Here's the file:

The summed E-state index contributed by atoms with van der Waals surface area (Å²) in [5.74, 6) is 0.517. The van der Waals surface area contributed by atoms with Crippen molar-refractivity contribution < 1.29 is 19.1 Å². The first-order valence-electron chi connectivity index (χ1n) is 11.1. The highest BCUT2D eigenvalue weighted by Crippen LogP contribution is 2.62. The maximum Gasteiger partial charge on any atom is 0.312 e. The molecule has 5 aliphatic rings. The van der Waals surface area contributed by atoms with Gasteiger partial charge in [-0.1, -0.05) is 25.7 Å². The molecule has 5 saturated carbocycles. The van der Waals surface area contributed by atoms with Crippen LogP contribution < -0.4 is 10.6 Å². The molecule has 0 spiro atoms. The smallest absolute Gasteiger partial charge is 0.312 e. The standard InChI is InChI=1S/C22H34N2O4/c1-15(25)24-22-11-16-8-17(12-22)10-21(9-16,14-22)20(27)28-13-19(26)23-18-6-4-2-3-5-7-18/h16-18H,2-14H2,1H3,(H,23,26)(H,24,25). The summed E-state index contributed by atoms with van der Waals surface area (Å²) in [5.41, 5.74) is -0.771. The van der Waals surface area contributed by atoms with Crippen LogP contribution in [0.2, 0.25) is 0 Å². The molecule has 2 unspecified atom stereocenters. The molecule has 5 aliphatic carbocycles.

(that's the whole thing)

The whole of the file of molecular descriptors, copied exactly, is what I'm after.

The summed E-state index contributed by atoms with van der Waals surface area (Å²) in [5.74, 6) is 0.517. The van der Waals surface area contributed by atoms with Crippen molar-refractivity contribution < 1.29 is 19.1 Å². The first-order valence-electron chi connectivity index (χ1n) is 11.1. The highest BCUT2D eigenvalue weighted by Crippen LogP contribution is 2.62. The maximum Gasteiger partial charge on any atom is 0.312 e. The molecule has 5 aliphatic rings. The van der Waals surface area contributed by atoms with Gasteiger partial charge in [-0.1, -0.05) is 25.7 Å². The molecule has 5 saturated carbocycles. The van der Waals surface area contributed by atoms with Crippen LogP contribution < -0.4 is 10.6 Å². The molecule has 0 spiro atoms. The smallest absolute Gasteiger partial charge is 0.312 e. The standard InChI is InChI=1S/C22H34N2O4/c1-15(25)24-22-11-16-8-17(12-22)10-21(9-16,14-22)20(27)28-13-19(26)23-18-6-4-2-3-5-7-18/h16-18H,2-14H2,1H3,(H,23,26)(H,24,25). The summed E-state index contributed by atoms with van der Waals surface area (Å²) in [5.41, 5.74) is -0.771. The van der Waals surface area contributed by atoms with Crippen LogP contribution in [0.2, 0.25) is 0 Å². The molecule has 2 unspecified atom stereocenters. The molecule has 5 aliphatic carbocycles.